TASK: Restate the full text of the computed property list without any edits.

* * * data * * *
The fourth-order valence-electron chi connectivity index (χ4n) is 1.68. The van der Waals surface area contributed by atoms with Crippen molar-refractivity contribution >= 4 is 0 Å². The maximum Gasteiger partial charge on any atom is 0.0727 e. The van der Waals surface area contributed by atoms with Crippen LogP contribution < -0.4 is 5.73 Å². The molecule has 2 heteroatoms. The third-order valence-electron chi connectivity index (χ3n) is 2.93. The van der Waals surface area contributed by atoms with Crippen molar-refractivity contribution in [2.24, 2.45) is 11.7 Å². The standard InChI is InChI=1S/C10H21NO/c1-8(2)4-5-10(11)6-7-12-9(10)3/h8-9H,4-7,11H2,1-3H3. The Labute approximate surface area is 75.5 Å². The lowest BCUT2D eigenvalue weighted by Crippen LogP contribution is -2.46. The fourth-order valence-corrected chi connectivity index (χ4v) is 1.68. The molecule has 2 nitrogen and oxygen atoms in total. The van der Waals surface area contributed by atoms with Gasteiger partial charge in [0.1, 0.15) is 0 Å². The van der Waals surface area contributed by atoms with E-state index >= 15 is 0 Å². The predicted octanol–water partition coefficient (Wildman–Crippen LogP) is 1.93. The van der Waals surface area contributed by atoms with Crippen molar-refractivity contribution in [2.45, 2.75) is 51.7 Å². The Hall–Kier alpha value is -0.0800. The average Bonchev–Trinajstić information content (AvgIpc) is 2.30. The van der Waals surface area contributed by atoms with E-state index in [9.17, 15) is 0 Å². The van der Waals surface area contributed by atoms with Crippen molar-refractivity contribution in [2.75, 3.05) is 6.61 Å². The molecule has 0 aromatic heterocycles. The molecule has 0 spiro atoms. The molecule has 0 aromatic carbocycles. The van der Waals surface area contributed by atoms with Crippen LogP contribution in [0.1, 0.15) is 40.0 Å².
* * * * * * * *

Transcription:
The fourth-order valence-electron chi connectivity index (χ4n) is 1.68. The van der Waals surface area contributed by atoms with Crippen molar-refractivity contribution >= 4 is 0 Å². The maximum Gasteiger partial charge on any atom is 0.0727 e. The van der Waals surface area contributed by atoms with Crippen LogP contribution < -0.4 is 5.73 Å². The molecule has 2 heteroatoms. The third-order valence-electron chi connectivity index (χ3n) is 2.93. The van der Waals surface area contributed by atoms with Crippen molar-refractivity contribution in [2.24, 2.45) is 11.7 Å². The standard InChI is InChI=1S/C10H21NO/c1-8(2)4-5-10(11)6-7-12-9(10)3/h8-9H,4-7,11H2,1-3H3. The Labute approximate surface area is 75.5 Å². The lowest BCUT2D eigenvalue weighted by Crippen LogP contribution is -2.46. The fourth-order valence-corrected chi connectivity index (χ4v) is 1.68. The molecule has 2 nitrogen and oxygen atoms in total. The van der Waals surface area contributed by atoms with Gasteiger partial charge in [0.1, 0.15) is 0 Å². The van der Waals surface area contributed by atoms with E-state index >= 15 is 0 Å². The predicted octanol–water partition coefficient (Wildman–Crippen LogP) is 1.93. The van der Waals surface area contributed by atoms with Crippen molar-refractivity contribution in [2.45, 2.75) is 51.7 Å². The Hall–Kier alpha value is -0.0800. The average Bonchev–Trinajstić information content (AvgIpc) is 2.30. The van der Waals surface area contributed by atoms with E-state index in [9.17, 15) is 0 Å². The van der Waals surface area contributed by atoms with Crippen molar-refractivity contribution in [2.75, 3.05) is 6.61 Å². The molecule has 0 aromatic heterocycles. The molecule has 0 spiro atoms. The molecule has 0 aromatic carbocycles. The van der Waals surface area contributed by atoms with Crippen LogP contribution in [0.1, 0.15) is 40.0 Å².